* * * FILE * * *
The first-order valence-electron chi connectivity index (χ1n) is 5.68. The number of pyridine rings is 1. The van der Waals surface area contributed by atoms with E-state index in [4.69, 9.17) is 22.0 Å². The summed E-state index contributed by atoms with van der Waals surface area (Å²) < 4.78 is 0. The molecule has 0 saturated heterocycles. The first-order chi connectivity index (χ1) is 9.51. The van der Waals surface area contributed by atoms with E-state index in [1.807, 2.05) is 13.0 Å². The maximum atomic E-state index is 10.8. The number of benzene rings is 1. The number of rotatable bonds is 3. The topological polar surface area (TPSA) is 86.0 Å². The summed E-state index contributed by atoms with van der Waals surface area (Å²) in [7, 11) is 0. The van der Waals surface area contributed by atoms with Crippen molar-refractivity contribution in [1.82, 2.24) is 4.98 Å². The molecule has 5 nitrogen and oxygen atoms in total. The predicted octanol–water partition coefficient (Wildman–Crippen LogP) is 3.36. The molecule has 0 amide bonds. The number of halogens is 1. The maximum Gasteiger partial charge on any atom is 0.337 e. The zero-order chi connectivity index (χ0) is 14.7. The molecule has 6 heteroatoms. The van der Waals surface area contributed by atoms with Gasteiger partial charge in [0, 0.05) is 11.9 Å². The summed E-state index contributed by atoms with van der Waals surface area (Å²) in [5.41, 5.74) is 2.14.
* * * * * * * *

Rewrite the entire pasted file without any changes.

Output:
The first-order valence-electron chi connectivity index (χ1n) is 5.68. The number of pyridine rings is 1. The van der Waals surface area contributed by atoms with E-state index in [4.69, 9.17) is 22.0 Å². The summed E-state index contributed by atoms with van der Waals surface area (Å²) < 4.78 is 0. The molecule has 0 saturated heterocycles. The first-order chi connectivity index (χ1) is 9.51. The van der Waals surface area contributed by atoms with E-state index in [1.807, 2.05) is 13.0 Å². The maximum atomic E-state index is 10.8. The number of benzene rings is 1. The number of rotatable bonds is 3. The topological polar surface area (TPSA) is 86.0 Å². The summed E-state index contributed by atoms with van der Waals surface area (Å²) in [7, 11) is 0. The van der Waals surface area contributed by atoms with Crippen molar-refractivity contribution in [1.82, 2.24) is 4.98 Å². The molecule has 5 nitrogen and oxygen atoms in total. The predicted octanol–water partition coefficient (Wildman–Crippen LogP) is 3.36. The molecule has 0 amide bonds. The number of halogens is 1. The maximum Gasteiger partial charge on any atom is 0.337 e. The zero-order chi connectivity index (χ0) is 14.7. The molecule has 6 heteroatoms. The van der Waals surface area contributed by atoms with Gasteiger partial charge in [0, 0.05) is 11.9 Å². The summed E-state index contributed by atoms with van der Waals surface area (Å²) in [5.41, 5.74) is 2.14.